A million Scots living outside of Scotland should be allowed to vote in a referendum this year on whether their country becomes an independent nation, one of them said on Monday as he sought backing for a legal challenge. James Wallace, a Scottish-born trainee lawyer who lives in England, is among the 1.15 million Scots who are excluded from the vote as they are not resident there. Anyone over the age of 16 living in Scotland – about 80 percent of the 5.2 million population – has the right to vote on September 18 either for independence or to remain part of the United Kingdom alongside England, Wales and Northern Ireland. That means 800,000 Scots living in the rest of the UK and others in large Scottish communities in countries such as the United States, Canada and Ireland will have no say.
“It’s ridiculous, quite frankly, that Scottish soldiers based in England, 10 out of 11 Scottish Olympians and international rugby players who played for Scotland all their careers, cannot vote,” Wallace, 26, told Reuters. Wallace is seeking support from other expatriates to take legal action, although his legal options are not yet clear.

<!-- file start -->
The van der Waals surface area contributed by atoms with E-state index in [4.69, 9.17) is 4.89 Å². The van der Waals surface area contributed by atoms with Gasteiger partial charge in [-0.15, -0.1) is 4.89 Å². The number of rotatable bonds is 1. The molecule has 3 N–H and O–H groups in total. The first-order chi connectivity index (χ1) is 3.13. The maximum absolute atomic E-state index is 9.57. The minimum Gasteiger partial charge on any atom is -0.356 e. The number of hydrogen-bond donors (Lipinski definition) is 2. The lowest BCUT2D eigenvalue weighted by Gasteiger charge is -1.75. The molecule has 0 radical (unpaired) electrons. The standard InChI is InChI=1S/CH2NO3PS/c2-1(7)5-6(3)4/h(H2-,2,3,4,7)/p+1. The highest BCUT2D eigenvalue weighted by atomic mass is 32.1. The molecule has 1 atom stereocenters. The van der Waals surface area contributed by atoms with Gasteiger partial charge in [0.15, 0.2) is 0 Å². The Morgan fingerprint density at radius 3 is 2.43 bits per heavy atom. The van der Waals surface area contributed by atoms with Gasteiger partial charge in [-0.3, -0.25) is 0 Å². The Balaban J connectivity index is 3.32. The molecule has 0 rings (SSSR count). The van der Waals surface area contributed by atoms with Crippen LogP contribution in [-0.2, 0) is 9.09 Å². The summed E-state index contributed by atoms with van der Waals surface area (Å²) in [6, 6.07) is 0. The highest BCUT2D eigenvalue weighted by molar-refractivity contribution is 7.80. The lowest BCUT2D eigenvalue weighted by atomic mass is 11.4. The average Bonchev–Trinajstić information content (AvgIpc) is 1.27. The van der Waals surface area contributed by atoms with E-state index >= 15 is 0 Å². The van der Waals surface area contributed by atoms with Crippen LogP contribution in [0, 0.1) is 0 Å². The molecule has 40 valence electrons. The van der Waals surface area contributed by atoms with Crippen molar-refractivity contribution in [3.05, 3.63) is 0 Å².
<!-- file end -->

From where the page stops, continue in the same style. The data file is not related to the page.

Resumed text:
Aidan O’Neill, a barrister specializing in EU law assisting Wallace, said both Scottish and European law could be used to argue that expatriate Scots were entitled to a vote because their citizenship and legal rights could be affected.
“The decision to exclude the Scots born non-resident (is) unlawful as a matter of common law, and contrary to fundamental common law constitutional rights implicit in any modern European democracy,” O’Neill told Reuters. “Human rights arguments may also come into play.”